Transcriptional profiling and computational analysis of the gene expression profile of Atg5-deficient and -proficient thymocytes not only showed an association between mitochondria and autophagy but also demonstrated a connection with lymphocyte activation and proliferation.60 When circulating T cells bind an antigen, they proliferate, differentiate into subtypes, secrete cytokines and later die or become memory T cells. Involvement of autophagy in these mature T-cell stages will be discussed here.

T-cell activation and metabolic signaling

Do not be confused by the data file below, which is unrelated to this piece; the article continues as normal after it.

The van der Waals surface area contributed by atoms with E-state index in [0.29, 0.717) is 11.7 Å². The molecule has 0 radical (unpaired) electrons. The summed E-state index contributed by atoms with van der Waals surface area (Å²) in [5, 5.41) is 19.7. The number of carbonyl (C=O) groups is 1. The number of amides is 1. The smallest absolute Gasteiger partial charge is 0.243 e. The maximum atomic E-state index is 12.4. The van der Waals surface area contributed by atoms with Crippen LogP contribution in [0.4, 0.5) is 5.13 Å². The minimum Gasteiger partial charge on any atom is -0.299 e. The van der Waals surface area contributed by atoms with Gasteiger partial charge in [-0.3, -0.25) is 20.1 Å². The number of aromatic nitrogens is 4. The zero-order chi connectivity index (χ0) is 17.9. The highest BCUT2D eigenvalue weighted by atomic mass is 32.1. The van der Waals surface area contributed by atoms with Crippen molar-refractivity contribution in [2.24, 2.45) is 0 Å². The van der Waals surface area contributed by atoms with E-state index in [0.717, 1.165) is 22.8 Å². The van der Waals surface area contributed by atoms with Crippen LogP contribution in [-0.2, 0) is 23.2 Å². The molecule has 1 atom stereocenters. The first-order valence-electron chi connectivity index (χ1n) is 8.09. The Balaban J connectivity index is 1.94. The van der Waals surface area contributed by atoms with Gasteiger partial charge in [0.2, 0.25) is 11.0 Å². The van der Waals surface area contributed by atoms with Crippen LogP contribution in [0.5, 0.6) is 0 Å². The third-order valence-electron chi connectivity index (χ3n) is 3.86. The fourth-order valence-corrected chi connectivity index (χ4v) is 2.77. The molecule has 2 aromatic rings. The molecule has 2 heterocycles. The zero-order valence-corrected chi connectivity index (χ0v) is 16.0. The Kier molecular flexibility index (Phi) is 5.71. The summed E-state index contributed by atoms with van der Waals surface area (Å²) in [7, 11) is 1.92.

Full activation of T cells requires TCR stimulation, costimulation via CD28 and IL-2 signaling. Upon full activation, T cells metabolically switch from catabolic oxidative phosphorylation to anabolic glycolysis and glutaminolysis, even in the presence of oxygen (Warburg effect). T cells with TCR and without CD28 signaling cannot upregulate glycolysis65 and glutaminolysis,66 and become anergic. Anergic T cells are defined by their inability to proliferate when their TCR is engaged without costimulation and their failure to produce cytokines when rechallenged with both anti-CD3 and anti-CD28. Full T-cell activation induces AKT/mammalian target of rapamycin (mTOR) activity, which is indispensable for T-cell activation and inhibition of mTOR renders activated T cells anergic.67 mTOR directly controls glucose, amino acid, iron and low-density lipoprotein transporter expression of activated naive T cells.68 Akt/mTOR signaling also induces the activation of the transcription factors hypoxia-inducible factor-1α and c-Myc.69 c-Myc is essential for the upregulation of glycolysis and glutaminolysis69 by repressing miR-23a and miR-23b.70 Hypoxia-inducible factor-1α was reported not to be important initially during the metabolic switching in activated T cells; however, it can block oxidative phosphorylation under hypoxic conditions by inhibiting tricarboxylic acid cycle entry of pyruvate.71 Three important transcription factors that are induced upon T-cell activation include nuclear factor of activated T cells, activator protein-1 and nuclear factor-κB (NF-κB), which regulate the transcription of important effector T-cell genes.72 The levels of these transcription factors need to be well balanced, as nuclear factor of activated T cells also transcribes genes involved in anergy and increased nuclear factor of activated T cells levels in the absence of costimulation can lead to anergy in T cells.72 For the stimulation of nuclear factor of activated T cells, stable and high intracellular calcium levels are important.73 Furthermore, rapid elevation of cytoplasmic calcium levels upon TCR signaling is necessary for mitochondrial ROS production, which supports full T-cell activation.74 TCR signaling causes the rapid release of calcium from the ER via sarco/endoplasmic reticulum Ca2+ ATPase pumps, upon which stromal interaction molecule-1 is activated and causes calcium release-activated calcium channels on the cell membrane to open, resulting in the influx of extracellular calcium. These increased calcium levels in T cells shortly after receptor stimulation activate 5’ AMP-activated protein kinase (AMPK), a known inducer of catabolic metabolism and inhibitor of mTOR.75 Transient AMPK activity therefore supports the initial metabolic burst of mitochondrial ROS and ATP production in activated T cells, thereby providing the energy for full activation, growth and proliferation.